At some point in your career your company is going to be whacked – and not by Tony Soprano. Someone or some organization is going to come up with a new strategy or product and leave you eating dust.

Hopefully, it will be temporary. But it’s the nature of competition.

And you’ll wonder:

How can I make sure it won’t happen again? By harnessing the power of impossible thinking, say the authors.

Yoram Wind and Colin Crook of the University of Pennsylvania’s Wharton business school argue that our mindsets (or mental models, as they call them) can block creative, imaginative, unorthodox thinking that can lead to business transformation.

To break out, you have to recognize how you judge the world, keep what you need and be open to new ideas.

This isn’t revolutionary, but Wind and Colin offer useful lists of ways to keep the grey matter between your ears from stagnating.

The central evidence comes in the form of brief profiles of Howard Schultz of Starbucks, who left the company after it refused to go along with his idea of coffee bars and took it over with historic results; broadcaster Oprah Winfrey, who brought her own style to talk TV and created a media empire; and Andy Grove of Intel, who runs a modest chipmaker and encourages doom sayers in the company to give early warning of impending change.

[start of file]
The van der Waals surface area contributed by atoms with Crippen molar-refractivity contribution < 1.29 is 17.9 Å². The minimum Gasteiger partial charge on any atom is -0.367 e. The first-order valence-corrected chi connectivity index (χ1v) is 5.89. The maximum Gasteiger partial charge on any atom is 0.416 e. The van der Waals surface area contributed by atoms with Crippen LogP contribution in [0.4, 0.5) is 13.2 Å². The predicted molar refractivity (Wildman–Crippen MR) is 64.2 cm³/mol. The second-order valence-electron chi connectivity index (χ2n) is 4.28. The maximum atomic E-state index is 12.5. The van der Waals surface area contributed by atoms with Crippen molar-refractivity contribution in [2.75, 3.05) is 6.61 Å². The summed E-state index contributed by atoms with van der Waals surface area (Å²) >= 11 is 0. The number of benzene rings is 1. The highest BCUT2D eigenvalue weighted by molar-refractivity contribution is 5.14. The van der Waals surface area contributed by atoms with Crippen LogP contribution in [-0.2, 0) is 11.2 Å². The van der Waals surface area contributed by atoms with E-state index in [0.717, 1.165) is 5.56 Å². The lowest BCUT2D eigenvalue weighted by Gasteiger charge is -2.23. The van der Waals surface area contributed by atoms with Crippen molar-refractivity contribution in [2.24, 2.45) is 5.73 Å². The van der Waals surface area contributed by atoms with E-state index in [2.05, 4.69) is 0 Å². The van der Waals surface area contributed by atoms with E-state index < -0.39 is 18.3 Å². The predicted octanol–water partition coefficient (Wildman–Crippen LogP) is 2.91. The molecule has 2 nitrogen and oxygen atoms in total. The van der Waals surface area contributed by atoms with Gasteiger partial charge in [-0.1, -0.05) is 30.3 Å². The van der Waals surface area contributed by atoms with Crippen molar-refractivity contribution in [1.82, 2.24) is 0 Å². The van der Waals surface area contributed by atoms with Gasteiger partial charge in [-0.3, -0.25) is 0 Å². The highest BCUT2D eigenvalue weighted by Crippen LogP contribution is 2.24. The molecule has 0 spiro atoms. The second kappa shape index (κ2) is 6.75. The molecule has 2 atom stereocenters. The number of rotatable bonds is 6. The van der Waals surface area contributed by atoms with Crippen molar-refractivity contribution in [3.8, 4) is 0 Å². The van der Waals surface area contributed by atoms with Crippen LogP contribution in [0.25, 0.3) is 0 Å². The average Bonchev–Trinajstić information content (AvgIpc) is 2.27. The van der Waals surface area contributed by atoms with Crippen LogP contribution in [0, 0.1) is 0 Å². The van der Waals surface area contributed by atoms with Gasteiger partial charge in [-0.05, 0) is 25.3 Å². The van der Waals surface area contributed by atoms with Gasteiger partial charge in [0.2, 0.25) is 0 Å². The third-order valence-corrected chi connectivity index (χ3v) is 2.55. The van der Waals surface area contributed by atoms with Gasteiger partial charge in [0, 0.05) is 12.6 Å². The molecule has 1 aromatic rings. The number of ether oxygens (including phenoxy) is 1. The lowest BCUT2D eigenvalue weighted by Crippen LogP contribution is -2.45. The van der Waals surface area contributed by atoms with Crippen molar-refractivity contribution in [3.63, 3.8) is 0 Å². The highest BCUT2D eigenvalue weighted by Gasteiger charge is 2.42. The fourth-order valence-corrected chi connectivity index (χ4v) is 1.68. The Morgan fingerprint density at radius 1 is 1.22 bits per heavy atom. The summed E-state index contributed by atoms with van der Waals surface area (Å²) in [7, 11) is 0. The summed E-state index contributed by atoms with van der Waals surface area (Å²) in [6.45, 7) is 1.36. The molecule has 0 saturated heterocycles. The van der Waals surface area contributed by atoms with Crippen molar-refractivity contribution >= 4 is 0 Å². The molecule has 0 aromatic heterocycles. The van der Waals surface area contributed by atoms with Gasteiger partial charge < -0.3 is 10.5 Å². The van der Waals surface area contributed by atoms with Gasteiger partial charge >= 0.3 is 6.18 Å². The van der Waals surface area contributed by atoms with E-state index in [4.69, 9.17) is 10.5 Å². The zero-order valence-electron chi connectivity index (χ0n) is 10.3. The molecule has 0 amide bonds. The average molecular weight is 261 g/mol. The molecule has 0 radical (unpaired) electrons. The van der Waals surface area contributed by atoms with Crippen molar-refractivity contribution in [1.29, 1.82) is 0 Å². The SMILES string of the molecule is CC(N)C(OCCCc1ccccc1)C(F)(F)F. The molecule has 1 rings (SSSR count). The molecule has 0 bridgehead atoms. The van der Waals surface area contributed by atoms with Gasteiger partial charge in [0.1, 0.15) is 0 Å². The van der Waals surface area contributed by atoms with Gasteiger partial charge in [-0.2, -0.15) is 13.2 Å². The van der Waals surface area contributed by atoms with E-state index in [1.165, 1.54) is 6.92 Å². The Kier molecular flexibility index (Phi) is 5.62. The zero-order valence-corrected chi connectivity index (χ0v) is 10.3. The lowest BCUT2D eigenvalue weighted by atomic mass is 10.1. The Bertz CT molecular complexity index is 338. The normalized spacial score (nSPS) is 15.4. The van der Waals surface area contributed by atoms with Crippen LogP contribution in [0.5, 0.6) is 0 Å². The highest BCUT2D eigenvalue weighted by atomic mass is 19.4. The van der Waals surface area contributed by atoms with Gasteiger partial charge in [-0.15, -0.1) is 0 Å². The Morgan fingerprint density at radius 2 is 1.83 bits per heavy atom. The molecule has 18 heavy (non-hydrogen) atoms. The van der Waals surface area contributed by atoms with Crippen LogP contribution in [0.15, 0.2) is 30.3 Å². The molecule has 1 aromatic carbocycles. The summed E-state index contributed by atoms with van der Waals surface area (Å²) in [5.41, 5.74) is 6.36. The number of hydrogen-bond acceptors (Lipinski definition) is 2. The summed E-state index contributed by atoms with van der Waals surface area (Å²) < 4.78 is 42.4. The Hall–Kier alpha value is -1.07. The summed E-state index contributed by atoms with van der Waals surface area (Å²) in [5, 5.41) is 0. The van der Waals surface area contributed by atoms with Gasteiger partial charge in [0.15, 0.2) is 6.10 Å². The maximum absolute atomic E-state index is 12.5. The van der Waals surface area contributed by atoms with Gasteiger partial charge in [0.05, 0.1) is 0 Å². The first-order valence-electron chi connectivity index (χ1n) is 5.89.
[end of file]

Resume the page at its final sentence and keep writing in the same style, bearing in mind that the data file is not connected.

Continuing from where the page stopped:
As I said, they are brief — and come at the end of the book — which isn’t helpful in buttressing what is supposed to be a detailed, convincing argument. However, I had more difficulty with simplifications and speculations scattered in earlier chapters.

The fall of Enron (with trials yet to start who knows what really happened) and Marconi (a section studded with the word “”may have been””) are just some of the irritations..

My advice: Ignore the sketchy personal and corporate examples and go for the practical advice in the middle and last chapters. That way you’ll find this less of a mission impossible.

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